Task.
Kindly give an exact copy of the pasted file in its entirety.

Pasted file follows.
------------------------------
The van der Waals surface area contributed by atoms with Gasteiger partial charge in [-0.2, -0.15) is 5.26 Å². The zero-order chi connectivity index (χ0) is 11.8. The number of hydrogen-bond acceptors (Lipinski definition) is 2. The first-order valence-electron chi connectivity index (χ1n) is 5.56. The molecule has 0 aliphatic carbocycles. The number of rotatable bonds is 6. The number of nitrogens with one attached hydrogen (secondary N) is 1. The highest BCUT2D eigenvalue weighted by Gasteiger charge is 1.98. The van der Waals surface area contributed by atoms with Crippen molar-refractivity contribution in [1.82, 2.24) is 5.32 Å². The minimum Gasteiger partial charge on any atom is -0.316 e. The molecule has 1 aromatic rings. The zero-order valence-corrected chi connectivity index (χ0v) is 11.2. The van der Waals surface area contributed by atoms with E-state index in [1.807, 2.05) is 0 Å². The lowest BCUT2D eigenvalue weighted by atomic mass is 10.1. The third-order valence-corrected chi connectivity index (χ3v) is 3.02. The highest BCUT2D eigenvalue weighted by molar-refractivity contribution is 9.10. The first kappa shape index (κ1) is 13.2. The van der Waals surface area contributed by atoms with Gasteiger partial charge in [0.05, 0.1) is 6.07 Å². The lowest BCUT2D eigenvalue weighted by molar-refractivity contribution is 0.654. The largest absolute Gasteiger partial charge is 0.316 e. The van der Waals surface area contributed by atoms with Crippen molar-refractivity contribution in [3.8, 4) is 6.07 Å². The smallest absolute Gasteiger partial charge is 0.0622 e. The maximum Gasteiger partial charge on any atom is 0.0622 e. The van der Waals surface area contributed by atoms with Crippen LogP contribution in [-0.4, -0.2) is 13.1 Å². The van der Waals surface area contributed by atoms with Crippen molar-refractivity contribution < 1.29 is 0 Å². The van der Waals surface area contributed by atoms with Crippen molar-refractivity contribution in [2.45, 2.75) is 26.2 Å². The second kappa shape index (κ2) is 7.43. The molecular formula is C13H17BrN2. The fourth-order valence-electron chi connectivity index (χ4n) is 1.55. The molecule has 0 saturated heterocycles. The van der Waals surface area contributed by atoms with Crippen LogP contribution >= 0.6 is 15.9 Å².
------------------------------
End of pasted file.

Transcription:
The van der Waals surface area contributed by atoms with Gasteiger partial charge in [-0.2, -0.15) is 5.26 Å². The zero-order chi connectivity index (χ0) is 11.8. The number of hydrogen-bond acceptors (Lipinski definition) is 2. The first-order valence-electron chi connectivity index (χ1n) is 5.56. The molecule has 0 aliphatic carbocycles. The number of rotatable bonds is 6. The number of nitrogens with one attached hydrogen (secondary N) is 1. The highest BCUT2D eigenvalue weighted by Gasteiger charge is 1.98. The van der Waals surface area contributed by atoms with Crippen molar-refractivity contribution in [1.82, 2.24) is 5.32 Å². The minimum Gasteiger partial charge on any atom is -0.316 e. The molecule has 1 aromatic rings. The zero-order valence-corrected chi connectivity index (χ0v) is 11.2. The van der Waals surface area contributed by atoms with E-state index in [1.807, 2.05) is 0 Å². The lowest BCUT2D eigenvalue weighted by atomic mass is 10.1. The third-order valence-corrected chi connectivity index (χ3v) is 3.02. The highest BCUT2D eigenvalue weighted by molar-refractivity contribution is 9.10. The first kappa shape index (κ1) is 13.2. The van der Waals surface area contributed by atoms with Gasteiger partial charge in [0.05, 0.1) is 6.07 Å². The lowest BCUT2D eigenvalue weighted by molar-refractivity contribution is 0.654. The largest absolute Gasteiger partial charge is 0.316 e. The van der Waals surface area contributed by atoms with Crippen molar-refractivity contribution in [3.8, 4) is 6.07 Å². The smallest absolute Gasteiger partial charge is 0.0622 e. The maximum Gasteiger partial charge on any atom is 0.0622 e. The van der Waals surface area contributed by atoms with Crippen LogP contribution in [-0.4, -0.2) is 13.1 Å². The van der Waals surface area contributed by atoms with Crippen molar-refractivity contribution < 1.29 is 0 Å². The van der Waals surface area contributed by atoms with Crippen molar-refractivity contribution in [2.45, 2.75) is 26.2 Å². The second kappa shape index (κ2) is 7.43. The molecular formula is C13H17BrN2. The fourth-order valence-electron chi connectivity index (χ4n) is 1.55. The molecule has 0 saturated heterocycles. The van der Waals surface area contributed by atoms with Crippen LogP contribution >= 0.6 is 15.9 Å².